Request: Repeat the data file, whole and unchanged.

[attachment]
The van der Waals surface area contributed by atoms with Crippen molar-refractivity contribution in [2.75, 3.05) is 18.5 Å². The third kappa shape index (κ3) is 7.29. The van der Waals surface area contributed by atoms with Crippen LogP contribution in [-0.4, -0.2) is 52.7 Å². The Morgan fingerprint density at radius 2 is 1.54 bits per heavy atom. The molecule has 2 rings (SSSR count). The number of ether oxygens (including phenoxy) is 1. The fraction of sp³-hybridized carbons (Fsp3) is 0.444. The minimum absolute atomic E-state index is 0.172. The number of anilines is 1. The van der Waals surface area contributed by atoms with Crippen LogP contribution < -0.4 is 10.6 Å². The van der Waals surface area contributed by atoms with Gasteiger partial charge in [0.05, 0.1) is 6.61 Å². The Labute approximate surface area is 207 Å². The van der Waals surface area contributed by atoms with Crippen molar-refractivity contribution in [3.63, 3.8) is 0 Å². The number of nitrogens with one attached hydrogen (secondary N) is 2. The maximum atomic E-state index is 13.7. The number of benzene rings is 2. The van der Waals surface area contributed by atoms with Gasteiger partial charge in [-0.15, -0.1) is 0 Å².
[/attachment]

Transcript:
The van der Waals surface area contributed by atoms with Crippen molar-refractivity contribution in [2.75, 3.05) is 18.5 Å². The third kappa shape index (κ3) is 7.29. The van der Waals surface area contributed by atoms with Crippen LogP contribution in [-0.4, -0.2) is 52.7 Å². The Morgan fingerprint density at radius 2 is 1.54 bits per heavy atom. The molecule has 2 rings (SSSR count). The number of ether oxygens (including phenoxy) is 1. The fraction of sp³-hybridized carbons (Fsp3) is 0.444. The minimum absolute atomic E-state index is 0.172. The number of anilines is 1. The van der Waals surface area contributed by atoms with Crippen LogP contribution < -0.4 is 10.6 Å². The van der Waals surface area contributed by atoms with Gasteiger partial charge in [0.05, 0.1) is 6.61 Å². The Labute approximate surface area is 207 Å². The van der Waals surface area contributed by atoms with Crippen molar-refractivity contribution in [3.63, 3.8) is 0 Å². The number of nitrogens with one attached hydrogen (secondary N) is 2. The maximum atomic E-state index is 13.7. The number of benzene rings is 2. The van der Waals surface area contributed by atoms with Gasteiger partial charge in [-0.15, -0.1) is 0 Å².